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State v. Link

Decided: February 8, 1954.

STATE OF NEW JERSEY, PLAINTIFF-RESPONDENT,
v.
LEO LINK, ALSO KNOWN AS J. W. DONALDSON, DEFENDANT-APPELLANT, AND VIOLET LINK, HIS WIFE, RESPONDENT-APPELLANT, JOHN E. SELSER, RESPONDENT-APPELLANT, AND BRUCE E. LAMBERT, DIRECTOR OF INTERNAL REVENUE, RESPONDENT



On appeal from Superior Court, Law Division, Bergen County.

For affirmance -- Justices Heher, Oliphant, Wachenfeld, Burling, Jacobs and Brennan. For reversal -- None. The opinion of the court was delivered by Wachenfeld, J.

Wachenfeld

The query presented is whether the currency seized by law enforcement authorities in the execution of a search warrant directed to the residence of Leo Link, an admitted bookmaker, who later pleaded non vult to an indictment charging him as such, was properly forfeited to the State.

The seizure was made from a wall safe in Link's residence, where he concededly conducted part of his bookmaking operations. The circumstances were as follows:

The sole occupation of Leo Link, alias J. W. Donaldson, in 1950 and for a long time prior thereto, was bookmaking. He received and paid off bets over the Western Union Telegraph system. Originally he operated and resided in Hudson County but moved from Jersey City to 479 Beatrice Street, Teaneck, Bergen County, New Jersey, in 1943 with his wife Violet Link and his mother-in-law Louise Schanals.

In 1947 and thereafter he carried on his bookmaking activities through the Passaic office of the Western Union Telegraph Company. He received bets by telegraph from all parts of the country, but the main volume of this illegal

business was transmitted to and emanated from the office of the telegraph company in Bridgeton, Cumberland County.

In June 1948 the police authorities of Cumberland County initiated an investigation in reference to the operations of the telegraph company at Bridgeton. It was disclosed that wagers on horse races were sent by telegraph from Bridgeton to Link, using the name of Donaldson, in Passaic County, and to C.J. Rich & Company in Illinois, and the winnings were sent to Bridgeton by telegraph money orders.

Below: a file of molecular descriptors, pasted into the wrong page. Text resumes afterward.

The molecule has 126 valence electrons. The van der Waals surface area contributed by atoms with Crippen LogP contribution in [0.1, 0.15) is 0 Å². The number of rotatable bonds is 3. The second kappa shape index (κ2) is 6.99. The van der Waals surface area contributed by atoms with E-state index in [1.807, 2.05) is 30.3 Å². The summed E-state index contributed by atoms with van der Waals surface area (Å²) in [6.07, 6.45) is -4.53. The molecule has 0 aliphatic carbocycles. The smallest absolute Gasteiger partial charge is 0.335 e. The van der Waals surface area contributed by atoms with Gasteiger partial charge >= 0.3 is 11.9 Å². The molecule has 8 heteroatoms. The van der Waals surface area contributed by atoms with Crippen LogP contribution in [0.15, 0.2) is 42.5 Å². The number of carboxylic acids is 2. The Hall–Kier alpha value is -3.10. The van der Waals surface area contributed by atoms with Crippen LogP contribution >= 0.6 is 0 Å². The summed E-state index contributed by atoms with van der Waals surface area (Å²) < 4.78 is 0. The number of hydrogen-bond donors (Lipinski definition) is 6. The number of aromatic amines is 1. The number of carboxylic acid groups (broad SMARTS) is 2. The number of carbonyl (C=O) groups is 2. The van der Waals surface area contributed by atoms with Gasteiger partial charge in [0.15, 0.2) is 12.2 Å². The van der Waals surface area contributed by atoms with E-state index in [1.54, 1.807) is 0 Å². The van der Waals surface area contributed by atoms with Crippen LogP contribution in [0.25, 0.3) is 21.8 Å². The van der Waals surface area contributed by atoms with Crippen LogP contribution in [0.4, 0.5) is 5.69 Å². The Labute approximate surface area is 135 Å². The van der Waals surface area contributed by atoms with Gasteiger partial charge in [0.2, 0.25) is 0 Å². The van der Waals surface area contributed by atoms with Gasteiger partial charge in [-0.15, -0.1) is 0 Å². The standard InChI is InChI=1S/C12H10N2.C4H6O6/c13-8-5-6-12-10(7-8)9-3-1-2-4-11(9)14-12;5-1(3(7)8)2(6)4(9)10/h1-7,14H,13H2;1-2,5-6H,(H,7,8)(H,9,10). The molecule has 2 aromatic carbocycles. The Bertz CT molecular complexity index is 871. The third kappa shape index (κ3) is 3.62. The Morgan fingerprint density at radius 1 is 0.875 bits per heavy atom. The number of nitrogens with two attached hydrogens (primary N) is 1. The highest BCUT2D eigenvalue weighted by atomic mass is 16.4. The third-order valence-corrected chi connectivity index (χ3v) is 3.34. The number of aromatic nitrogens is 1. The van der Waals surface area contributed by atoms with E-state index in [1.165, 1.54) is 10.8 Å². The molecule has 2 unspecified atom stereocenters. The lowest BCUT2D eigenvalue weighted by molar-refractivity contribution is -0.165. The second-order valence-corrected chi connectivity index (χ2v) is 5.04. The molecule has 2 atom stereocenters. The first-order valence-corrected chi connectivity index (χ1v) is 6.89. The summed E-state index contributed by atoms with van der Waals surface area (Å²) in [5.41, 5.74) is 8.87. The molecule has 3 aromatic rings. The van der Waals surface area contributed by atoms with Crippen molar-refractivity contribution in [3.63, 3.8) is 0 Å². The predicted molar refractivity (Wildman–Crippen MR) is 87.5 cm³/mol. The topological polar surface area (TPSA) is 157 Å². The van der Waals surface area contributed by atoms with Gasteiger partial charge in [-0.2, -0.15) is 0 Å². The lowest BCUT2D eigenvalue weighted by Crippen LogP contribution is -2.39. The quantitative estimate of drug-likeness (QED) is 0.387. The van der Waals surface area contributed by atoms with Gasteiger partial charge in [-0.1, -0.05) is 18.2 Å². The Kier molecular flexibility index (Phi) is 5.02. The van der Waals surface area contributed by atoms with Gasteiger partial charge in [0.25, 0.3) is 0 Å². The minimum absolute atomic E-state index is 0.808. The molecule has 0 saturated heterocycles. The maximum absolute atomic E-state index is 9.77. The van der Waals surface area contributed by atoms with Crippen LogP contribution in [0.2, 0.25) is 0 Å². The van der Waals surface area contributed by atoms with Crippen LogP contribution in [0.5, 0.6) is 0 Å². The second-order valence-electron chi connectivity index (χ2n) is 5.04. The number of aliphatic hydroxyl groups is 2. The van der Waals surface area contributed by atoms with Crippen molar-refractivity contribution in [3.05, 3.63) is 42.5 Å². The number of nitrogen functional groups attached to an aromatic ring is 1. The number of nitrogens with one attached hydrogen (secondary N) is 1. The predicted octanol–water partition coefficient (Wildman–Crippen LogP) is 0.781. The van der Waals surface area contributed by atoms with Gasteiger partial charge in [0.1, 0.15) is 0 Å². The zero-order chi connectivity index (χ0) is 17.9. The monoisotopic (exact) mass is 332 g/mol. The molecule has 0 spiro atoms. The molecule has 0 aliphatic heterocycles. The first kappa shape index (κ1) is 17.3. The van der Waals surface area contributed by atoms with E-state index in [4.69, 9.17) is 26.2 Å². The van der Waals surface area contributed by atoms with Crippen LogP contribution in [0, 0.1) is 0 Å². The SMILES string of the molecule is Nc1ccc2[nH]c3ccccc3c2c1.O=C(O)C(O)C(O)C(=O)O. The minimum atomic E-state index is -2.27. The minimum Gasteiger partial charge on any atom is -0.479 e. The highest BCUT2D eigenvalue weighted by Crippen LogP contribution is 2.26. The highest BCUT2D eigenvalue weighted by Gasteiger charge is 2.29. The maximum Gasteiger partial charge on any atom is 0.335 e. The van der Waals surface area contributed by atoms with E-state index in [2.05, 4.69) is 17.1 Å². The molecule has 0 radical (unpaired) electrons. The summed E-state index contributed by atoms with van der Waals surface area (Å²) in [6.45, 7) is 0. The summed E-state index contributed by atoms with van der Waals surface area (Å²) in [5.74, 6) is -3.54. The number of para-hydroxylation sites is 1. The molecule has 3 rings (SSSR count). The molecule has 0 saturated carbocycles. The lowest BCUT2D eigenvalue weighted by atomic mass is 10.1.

In April 1950 a Deputy Attorney General and other law enforcement officials raided the telegraph office, seized and impounded the many messages referring to horse race bets. The grand jury of Cumberland County on June 5, 1950 indicted the company and Frake, its manager, for maintaining a disorderly house at the Bridgeton office. Both defendants were convicted after trial and the judgment was affirmed on appeal. State v. Western Union Telegraph Co., 12 N.J. 468 (1953).

The evidence in that case indicated that on frequent occasions there were 20 to 25 people in the office sending telegrams to Donaldson and that approximately 8,000 money orders issued out of the Bridgeton office to Donaldson in Passaic County and Rich & Company during the six months commencing with November 1949.

Another indictment was returned against the company, Frake and Donaldson, alias Link, who were charged with conspiracy to make book.

On October 23, 1950, pursuant to a search warrant issued for that purpose, a number of law enforcement officials, headed by Mr. Stamler, then a Deputy Attorney-General of the State, went to the Beatrice Street, Teaneck, address and there seized $127,000 in United States currency which they discovered, as already alluded to, in a safe recessed in a wall of the basement adjacent to a room where Link had a desk and a telephone from which he had apparently directed his bookmaking activities.

In the safe the raiding party found a warehouse receipt which led them to a warehouse in ...


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